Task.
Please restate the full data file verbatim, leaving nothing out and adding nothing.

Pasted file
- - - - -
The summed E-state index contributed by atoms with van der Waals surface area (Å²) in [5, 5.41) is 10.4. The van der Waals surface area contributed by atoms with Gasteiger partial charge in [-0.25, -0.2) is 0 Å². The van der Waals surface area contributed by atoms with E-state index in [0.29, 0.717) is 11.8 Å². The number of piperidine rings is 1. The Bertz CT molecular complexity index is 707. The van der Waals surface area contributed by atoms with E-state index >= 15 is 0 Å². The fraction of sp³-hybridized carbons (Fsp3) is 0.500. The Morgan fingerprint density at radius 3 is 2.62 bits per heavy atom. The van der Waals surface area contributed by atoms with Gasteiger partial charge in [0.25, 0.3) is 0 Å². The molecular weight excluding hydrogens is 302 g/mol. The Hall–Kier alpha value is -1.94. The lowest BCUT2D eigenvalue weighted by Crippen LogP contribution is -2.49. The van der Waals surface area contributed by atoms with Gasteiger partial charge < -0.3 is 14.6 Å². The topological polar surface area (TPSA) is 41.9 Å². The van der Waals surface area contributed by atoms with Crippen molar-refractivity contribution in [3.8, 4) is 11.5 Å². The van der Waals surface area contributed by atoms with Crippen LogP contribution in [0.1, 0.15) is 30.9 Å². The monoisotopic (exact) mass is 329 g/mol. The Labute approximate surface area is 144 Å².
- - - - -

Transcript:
The summed E-state index contributed by atoms with van der Waals surface area (Å²) in [5, 5.41) is 10.4. The van der Waals surface area contributed by atoms with Gasteiger partial charge in [-0.25, -0.2) is 0 Å². The van der Waals surface area contributed by atoms with E-state index in [0.29, 0.717) is 11.8 Å². The number of piperidine rings is 1. The Bertz CT molecular complexity index is 707. The van der Waals surface area contributed by atoms with E-state index >= 15 is 0 Å². The fraction of sp³-hybridized carbons (Fsp3) is 0.500. The Morgan fingerprint density at radius 3 is 2.62 bits per heavy atom. The van der Waals surface area contributed by atoms with Gasteiger partial charge in [0.25, 0.3) is 0 Å². The molecular weight excluding hydrogens is 302 g/mol. The Hall–Kier alpha value is -1.94. The lowest BCUT2D eigenvalue weighted by Crippen LogP contribution is -2.49. The van der Waals surface area contributed by atoms with Gasteiger partial charge < -0.3 is 14.6 Å². The topological polar surface area (TPSA) is 41.9 Å². The van der Waals surface area contributed by atoms with Crippen molar-refractivity contribution in [3.8, 4) is 11.5 Å². The van der Waals surface area contributed by atoms with Crippen LogP contribution in [0.1, 0.15) is 30.9 Å². The monoisotopic (exact) mass is 329 g/mol. The Labute approximate surface area is 144 Å².